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Eating Disorders Threaten Student Health

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Lily Ellzey, Bastrop High School

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A deadly illness lurks right beneath the noses of students, lying in wait. Friends and family suffer in silence, often until it’s too late. Eating disorders are some of the most deadly mental illnesses, yet the majority of students at BHS are unaware of the impact they can have.

“To be honest, I don’t really know what they are,” junior Savannah Mendive said. “I mean, I’ve heard of them, but I couldn’t tell you the details.”

Despite the lack of awareness, students are at great risk. Over half of teenage girls and close to a third of teenage boys use unsafe methods in an attempt to control their weight.

“Eating disorders are very serious,” social worker Sarah Key said. “They can cause medical issues if they are not treated, or if sufferers are resistant to treatment.”

Struggling with body image can be a cause or trigger for an eating disorder, according to Key. Environmental factors and genetics also play a role in the development of these conditions.

“When I started to get sick, it was because I was overweight and didn’t like how I looked, even though I didn’t look that bad,” said Allisa (not her real name), an eating disorder sufferer. “People told me I looked fine, that I didn’t need to lose the weight, but hearing people smaller than me talking about dieting and how fat they felt told me otherwise.”

Self esteem and body image can be a problem for people of all ages but affects teenage girls the most.

“Teenage girls are at the highest risk of having an unhealthy relationship with food,” Key said. “I see that a lot, unfortunately.”

While not all diets necessarily precipitate a clinical eating disorder, it’s not uncommon for a diet to become unhealthy.

“It wasn’t a problem at first,” Allisa said. “I was just trying to lose a few pounds, but before I knew it I was only eating once a day and I couldn’t stop.”

More and more often, people at healthy weights who don’t need to lose any body fat are dieting. The commonly held ideal body type is smaller than is healthy.

“Sometimes it’s just not safe,” junior Willa Lyons said. “You see people who really don’t need to lose weight trying to lose weight anyway because they don’t want to be fat.”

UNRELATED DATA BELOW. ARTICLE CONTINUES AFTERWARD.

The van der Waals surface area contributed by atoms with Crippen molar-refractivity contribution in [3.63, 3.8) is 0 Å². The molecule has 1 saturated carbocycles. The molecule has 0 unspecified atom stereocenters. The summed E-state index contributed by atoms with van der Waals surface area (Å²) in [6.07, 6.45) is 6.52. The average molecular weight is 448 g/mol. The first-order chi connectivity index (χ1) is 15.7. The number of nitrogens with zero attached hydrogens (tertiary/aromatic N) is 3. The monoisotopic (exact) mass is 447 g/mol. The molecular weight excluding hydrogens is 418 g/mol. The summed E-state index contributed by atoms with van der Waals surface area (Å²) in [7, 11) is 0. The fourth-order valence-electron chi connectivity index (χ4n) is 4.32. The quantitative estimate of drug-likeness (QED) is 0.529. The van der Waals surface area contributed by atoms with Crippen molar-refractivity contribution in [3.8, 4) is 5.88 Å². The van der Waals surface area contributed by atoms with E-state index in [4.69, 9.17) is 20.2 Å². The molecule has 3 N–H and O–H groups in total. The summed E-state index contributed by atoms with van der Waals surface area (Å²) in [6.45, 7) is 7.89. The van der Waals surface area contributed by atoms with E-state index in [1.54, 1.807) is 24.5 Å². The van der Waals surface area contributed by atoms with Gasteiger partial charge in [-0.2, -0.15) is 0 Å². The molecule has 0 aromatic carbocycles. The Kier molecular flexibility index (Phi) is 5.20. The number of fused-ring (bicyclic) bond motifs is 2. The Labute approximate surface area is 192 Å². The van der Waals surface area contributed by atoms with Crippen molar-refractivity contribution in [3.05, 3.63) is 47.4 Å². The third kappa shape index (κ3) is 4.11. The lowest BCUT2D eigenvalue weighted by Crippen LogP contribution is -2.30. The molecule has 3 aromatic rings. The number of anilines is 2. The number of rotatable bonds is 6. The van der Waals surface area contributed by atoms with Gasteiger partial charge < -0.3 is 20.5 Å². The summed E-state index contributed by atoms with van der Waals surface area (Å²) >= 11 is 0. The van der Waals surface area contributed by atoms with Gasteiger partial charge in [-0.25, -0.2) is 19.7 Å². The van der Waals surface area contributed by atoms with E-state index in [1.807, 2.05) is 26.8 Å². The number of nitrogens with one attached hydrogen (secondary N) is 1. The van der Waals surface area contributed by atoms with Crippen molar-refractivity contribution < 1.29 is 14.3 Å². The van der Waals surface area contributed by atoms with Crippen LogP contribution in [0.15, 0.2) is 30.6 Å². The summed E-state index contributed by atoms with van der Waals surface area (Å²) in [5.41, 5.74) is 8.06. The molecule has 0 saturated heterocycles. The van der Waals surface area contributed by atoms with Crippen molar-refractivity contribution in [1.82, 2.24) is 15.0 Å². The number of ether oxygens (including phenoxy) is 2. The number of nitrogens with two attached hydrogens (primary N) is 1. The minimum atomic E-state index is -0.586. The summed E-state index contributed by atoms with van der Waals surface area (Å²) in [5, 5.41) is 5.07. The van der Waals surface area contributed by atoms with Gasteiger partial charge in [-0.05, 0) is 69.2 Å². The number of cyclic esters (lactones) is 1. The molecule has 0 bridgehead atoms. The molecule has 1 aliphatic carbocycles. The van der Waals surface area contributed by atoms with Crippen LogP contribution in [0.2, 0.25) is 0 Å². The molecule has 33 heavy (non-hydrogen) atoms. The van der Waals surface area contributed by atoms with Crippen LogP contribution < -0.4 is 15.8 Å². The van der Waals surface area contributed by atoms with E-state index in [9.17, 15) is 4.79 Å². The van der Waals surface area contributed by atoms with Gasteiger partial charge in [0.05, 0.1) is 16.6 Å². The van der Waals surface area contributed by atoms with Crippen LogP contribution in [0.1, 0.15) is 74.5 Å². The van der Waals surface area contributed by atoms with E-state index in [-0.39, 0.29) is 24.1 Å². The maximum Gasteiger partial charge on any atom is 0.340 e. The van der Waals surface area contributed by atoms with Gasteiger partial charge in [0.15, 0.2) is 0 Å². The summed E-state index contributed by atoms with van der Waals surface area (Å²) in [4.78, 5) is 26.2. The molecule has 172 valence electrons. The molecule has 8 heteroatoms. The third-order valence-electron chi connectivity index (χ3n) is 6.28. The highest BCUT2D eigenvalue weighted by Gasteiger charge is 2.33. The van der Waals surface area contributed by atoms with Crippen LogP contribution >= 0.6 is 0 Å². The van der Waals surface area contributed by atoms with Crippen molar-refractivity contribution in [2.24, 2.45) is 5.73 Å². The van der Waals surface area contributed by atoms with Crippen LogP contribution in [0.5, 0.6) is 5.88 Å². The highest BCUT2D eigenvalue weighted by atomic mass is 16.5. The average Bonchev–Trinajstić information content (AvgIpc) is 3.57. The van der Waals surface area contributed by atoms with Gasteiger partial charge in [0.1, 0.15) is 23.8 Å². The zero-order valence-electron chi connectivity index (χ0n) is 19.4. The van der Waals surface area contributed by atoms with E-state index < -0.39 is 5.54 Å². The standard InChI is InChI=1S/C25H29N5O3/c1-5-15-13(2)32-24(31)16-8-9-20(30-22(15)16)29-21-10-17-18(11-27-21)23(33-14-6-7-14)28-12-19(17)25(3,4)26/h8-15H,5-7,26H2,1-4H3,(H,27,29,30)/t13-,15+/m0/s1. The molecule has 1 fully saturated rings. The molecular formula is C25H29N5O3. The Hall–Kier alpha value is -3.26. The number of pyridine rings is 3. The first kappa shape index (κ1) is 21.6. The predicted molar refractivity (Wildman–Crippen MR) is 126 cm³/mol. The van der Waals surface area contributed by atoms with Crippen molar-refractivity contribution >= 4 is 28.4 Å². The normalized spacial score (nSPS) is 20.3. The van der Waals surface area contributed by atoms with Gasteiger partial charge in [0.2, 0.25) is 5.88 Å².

Even more dangerous than outright lack of information is false stereotypes commonly associated with eating disorders, especially the notion that all who suffer from one are thin.

“When I think of eating disorders, I just think of someone who’s really skinny, like unhealthily so,” junior Andrew Hunn said.

However, the majority of eating disorder sufferers have never been underweight. The most common eating disorder in the United States is binge eating disorder, which often causes obesity, not low body fat. Additionally, almost all eating disorder related deaths are caused by heart failure due to electrolyte imbalance, not low body weight.

“The idea that you have to be really tiny to be sick with an eating disorder is really dangerous,” Allisa said. “I’ve been told by doctors that, despite having irregular heart rhythms and losing over half of my body weight, that I can’t have an eating disorder because I’m not underweight. It’s ridiculous.”

Eating disorders are almost invisible, but they’re still deadly. They aren’t often discussed, and this further isolates sufferers.

“Nobody talks about it,” Allisa said. “I was dropping weight really fast, talking about food all the time, and ditching my friends to exercise, just being really obvious I thought, but nobody said anything. It made me feel like either I wasn’t really sick, or that nobody cared enough to ask if I was okay.”

The lack of awareness of eating disorders is even more profound when it comes to otherwise specified feeding or eating disorder. The disorder, formerly known as eating disorder not otherwise specified, is over five times as common as anorexia nervosa and almost as deadly. Because of a lack of awareness, many who suffer from it do not receive treatment or even realize they are ill until it’s nearly too late.

“Not everyone fits into a box, but that doesn’t mean they’re not sick,” Lyons said.

Students concerned for themselves or others can contact Mrs. Key in the counseling office or can contact the National Eating Disorders Association by calling (800) 931-2237 or texting “NEDA” to 741741.

Read the original story here.

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